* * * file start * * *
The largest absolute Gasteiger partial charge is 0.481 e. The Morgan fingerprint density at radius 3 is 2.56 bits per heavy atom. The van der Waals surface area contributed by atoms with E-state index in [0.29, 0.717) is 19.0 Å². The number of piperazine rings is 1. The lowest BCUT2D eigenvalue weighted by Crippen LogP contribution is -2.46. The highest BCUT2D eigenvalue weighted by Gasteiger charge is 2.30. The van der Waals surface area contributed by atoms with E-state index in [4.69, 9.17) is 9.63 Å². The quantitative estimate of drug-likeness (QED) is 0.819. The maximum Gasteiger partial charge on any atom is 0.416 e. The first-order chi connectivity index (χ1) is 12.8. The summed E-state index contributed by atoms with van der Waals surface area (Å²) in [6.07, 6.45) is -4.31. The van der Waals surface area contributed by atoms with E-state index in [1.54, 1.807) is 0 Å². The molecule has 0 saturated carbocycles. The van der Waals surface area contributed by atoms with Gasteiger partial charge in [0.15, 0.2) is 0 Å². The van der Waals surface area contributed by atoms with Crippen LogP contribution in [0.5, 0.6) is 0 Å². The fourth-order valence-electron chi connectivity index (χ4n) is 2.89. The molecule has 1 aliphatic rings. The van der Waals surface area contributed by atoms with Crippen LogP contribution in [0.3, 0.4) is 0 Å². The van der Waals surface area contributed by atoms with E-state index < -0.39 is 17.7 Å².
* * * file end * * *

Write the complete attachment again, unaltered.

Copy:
The largest absolute Gasteiger partial charge is 0.481 e. The Morgan fingerprint density at radius 3 is 2.56 bits per heavy atom. The van der Waals surface area contributed by atoms with E-state index in [0.29, 0.717) is 19.0 Å². The number of piperazine rings is 1. The lowest BCUT2D eigenvalue weighted by Crippen LogP contribution is -2.46. The highest BCUT2D eigenvalue weighted by Gasteiger charge is 2.30. The van der Waals surface area contributed by atoms with E-state index in [4.69, 9.17) is 9.63 Å². The quantitative estimate of drug-likeness (QED) is 0.819. The maximum Gasteiger partial charge on any atom is 0.416 e. The first-order chi connectivity index (χ1) is 12.8. The summed E-state index contributed by atoms with van der Waals surface area (Å²) in [6.07, 6.45) is -4.31. The van der Waals surface area contributed by atoms with E-state index in [1.54, 1.807) is 0 Å². The molecule has 0 saturated carbocycles. The van der Waals surface area contributed by atoms with Gasteiger partial charge in [0.15, 0.2) is 0 Å². The van der Waals surface area contributed by atoms with Crippen LogP contribution in [0.5, 0.6) is 0 Å². The fourth-order valence-electron chi connectivity index (χ4n) is 2.89. The molecule has 1 aliphatic rings. The van der Waals surface area contributed by atoms with Crippen LogP contribution in [0.3, 0.4) is 0 Å². The van der Waals surface area contributed by atoms with E-state index < -0.39 is 17.7 Å².